In politics it hasn't done so hot either. Over the years, the Unification Church has been linked to various influence-peddling efforts and has been the subject of American congressional investigations. The church’s founder was convicted of tax fraud and conspiracy in 1982. Linked to a variety of anti-communist political efforts, the church even paid for full-page ads in major newspapers in 1974 to defend then-president Richard Nixon – just before the Watergate scandal engulfed him.

And when it comes to theology, a slow shift has become a rapid slide away from its relatively mainstream roots. Unification Church members believe Jesus appeared to Mun Yong-myong (the reverend’s original name in Korea) when Moon was 16, and asked him to accomplish the work left unfinished after his crucifixion. After a period of prayer and consideration, Moon accepted the mission, says the church.

American social historian, Irving Louis Horowitz has compared the attraction of Unification teachings to American young people at this time to the hippie and radical movements of the 1960s and 1970s. Horowitz has written that Moon’s church “is a ready-made doctrine for impatient young people and all those for whom the pursuit of the complex has become a tiresome and fruitless venture.”

In recent years, however, the church has taken an increasingly eclectic approach to its religious doctrine, claiming direct communication with the spirits of such varied figures as Confucius, the Buddha, Jesus, Muhammad and St. Augustine, as well as political leaders Karl Marx, Friedrich Engels, Lenin, Joseph Stalin, Leon Trotsky, and Mao Zedong, among others. This litany has obviously moved it a growing distance away from most mainstream faiths. Along the way, the church has even argued that the Holocaust was God’s way of taking back from those affected by it – something that you won't see in the texts of most organisations.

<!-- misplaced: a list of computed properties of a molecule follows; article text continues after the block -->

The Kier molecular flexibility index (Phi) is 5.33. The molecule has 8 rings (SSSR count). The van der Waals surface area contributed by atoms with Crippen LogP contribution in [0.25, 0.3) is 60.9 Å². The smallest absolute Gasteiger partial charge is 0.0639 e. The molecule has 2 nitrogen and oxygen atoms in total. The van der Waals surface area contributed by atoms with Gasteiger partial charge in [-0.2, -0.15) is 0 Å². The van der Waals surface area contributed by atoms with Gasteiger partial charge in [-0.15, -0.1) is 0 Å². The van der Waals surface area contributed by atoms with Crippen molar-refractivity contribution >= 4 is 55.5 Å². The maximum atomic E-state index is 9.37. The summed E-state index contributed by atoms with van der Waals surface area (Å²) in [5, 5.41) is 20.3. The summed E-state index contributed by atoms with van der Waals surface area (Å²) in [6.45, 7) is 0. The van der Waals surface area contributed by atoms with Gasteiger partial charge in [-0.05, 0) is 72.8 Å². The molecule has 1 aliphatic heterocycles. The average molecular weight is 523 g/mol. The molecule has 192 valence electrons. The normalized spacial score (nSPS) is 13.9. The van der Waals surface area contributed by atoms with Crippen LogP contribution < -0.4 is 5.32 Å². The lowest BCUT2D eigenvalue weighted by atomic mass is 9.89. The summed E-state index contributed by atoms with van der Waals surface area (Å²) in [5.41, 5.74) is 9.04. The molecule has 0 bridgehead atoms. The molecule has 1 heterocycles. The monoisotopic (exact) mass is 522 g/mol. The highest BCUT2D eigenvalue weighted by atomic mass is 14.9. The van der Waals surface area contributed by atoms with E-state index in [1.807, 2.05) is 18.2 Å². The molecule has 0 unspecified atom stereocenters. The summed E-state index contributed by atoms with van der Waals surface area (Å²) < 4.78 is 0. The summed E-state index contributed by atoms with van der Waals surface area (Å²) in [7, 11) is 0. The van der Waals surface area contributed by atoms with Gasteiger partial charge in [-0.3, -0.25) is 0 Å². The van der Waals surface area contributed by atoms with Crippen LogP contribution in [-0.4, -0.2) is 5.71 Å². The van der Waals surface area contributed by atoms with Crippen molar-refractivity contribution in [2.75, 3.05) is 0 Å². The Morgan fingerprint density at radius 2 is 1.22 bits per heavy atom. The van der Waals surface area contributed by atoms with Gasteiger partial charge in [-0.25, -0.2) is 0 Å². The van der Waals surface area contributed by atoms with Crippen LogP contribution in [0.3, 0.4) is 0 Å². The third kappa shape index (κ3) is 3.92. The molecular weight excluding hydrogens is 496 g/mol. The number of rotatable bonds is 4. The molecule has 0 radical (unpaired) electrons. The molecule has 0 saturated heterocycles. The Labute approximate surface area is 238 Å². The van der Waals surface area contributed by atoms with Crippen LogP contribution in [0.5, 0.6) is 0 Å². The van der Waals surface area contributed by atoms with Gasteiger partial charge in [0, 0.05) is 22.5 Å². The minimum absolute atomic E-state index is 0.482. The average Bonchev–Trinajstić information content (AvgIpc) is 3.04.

The Unification Church isn't the only new religion that found fertile soil in northeast Asia after World War II and its political and military turmoil. Neither is it the only religion to get tied up in complex legal and business trouble (witness Scientology’s problems in Germany, Australia, America, for example). But while Scientology managed successfully to navigate the choppy waters of life after its founder, L Ron Hubbard, died in 1986, it remains to be seen how the “Moonies” will fare once Rev. Moon finally joins his eclectic list of communicants from beyond.

By Brooks Spector

Read more: Washington Post

  • Branko Brkic
    branko3048 a ray
    Branko Brkic

    Brkic is the founder and editor of The Daily Maverick.

    He has edited magazines on business and politics, technology, and wildlife. He has also published fiction and non-fiction books, most of them in Serbian. Though he has never pretended to be a reporter, his wide knowledge of politics (especially in America), combined with his experiences in a disintegrating Yugoslavia, gives him an unusual outlook on events in South Africa.

    Despite the vowel-poor surname, he tells anyone who asks that he hails from Hyde Park, Johannesburg, having spent most of his adult life in South Africa.

    Recent columns:

  • Politics